by George Oliver

If you’re reading this, you’re probably in danger, though I can’t be certain. After all: I’m dead. Likely buried. Deep and in plain sight – in Hyde Park, I think. As my findings indicate, it’s where They seem to bury the rest.

My findings and demise are mutually inclusive. It’s as much a consequence of what I’ve found as it is of having the tenacity to find. This is why I write this, certain of my death two days before its occurrence.

It started with a newspaper ad. I was first alerted to Their existence on page 42 of a broadsheet whose name I cannot mention on account of a friend’s safety. I’ve no choice but to be an unreliable narrator, I’m afraid. I found it in the classified advertisement section, there for everybody to see but only noticeable if you were looking:

Intercept. Re-interpret. Circulate.
Find us amongst the 1%, where there’s green, where Anne hid.

I was looking. For years, I’d heard whispers of one univocal company responsible for every instance of false information disseminated via the media. Elections, referendums, scandals, frenzies … the Interceptors are responsible for all of it, since as far back as anyone can remember.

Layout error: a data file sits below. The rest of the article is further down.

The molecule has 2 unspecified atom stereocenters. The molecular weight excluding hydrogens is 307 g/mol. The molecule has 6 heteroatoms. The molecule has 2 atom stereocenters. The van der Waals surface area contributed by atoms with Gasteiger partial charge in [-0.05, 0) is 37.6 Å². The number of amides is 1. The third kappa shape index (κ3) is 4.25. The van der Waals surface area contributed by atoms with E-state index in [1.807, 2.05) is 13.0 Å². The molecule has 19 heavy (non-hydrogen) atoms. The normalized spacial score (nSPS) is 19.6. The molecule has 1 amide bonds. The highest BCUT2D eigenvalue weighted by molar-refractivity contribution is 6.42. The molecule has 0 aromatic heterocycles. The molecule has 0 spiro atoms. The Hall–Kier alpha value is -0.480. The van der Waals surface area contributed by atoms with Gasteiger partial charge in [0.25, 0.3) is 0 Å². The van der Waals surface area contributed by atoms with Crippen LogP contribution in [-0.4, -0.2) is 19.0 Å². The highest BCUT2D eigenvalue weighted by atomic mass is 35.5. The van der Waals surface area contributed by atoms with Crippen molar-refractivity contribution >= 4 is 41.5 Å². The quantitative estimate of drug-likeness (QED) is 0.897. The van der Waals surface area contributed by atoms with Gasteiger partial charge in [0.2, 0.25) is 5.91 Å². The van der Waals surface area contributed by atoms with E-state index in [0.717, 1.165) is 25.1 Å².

I devoted the best part of ten years to reaching this conclusion. It took four to crack the ad’s semantic code: the affluent stretch of Holland Park, Kensington. A string of individual peculiarities accumulated into something more sinister – excuse the brevity, but there’s only so much space in this text, because there’s only so much time. I’ve stumbled onto something huge.

I’ve no title for this. The manuscript will go straight into the mailbox of every major publisher in London first thing tomorrow morning – a day before I’ll no longer be able to share it. Self-ascribed responsibility surges through me like electricity as I write this. After thirty-two years of stagnation, something is finally happening. The paint has stopped drying. “Significance” has travelled through the pipework and shot through the sinkhole, a deluge of vivacity hitting me square in the face.

The text plays out in the present tense for dramatic effect. I wrote it this morning despite its occurrence two days ago. It was a lot to process. But first: a short commercial break. An intermission, if you will.


My scheduled home delivered breakfast doesn’t arrive. This has never happened before. Before I can investigate, there’s a knock at my bedroom door. Without admittance, a slim but powerfully built man in a close-fitting black suit strides in.

‘Who are you?’ I try, sitting up in bed.

‘You’ve got five minutes to get changed and come with me,’ he asserts, complete with unsettling glare. He unveils a Glock 19 tucked into his trousers.

Within three I’m pulling the front door behind me. Within five I’m in the back seat of a Bentley Mulsanne next to a new, no less intimidating man in identical dress. Man One drives; Man Two keeps his own Glock trained on my temple as we navigate the oblivious roads of Bayswater from the comfort of blacked out windows.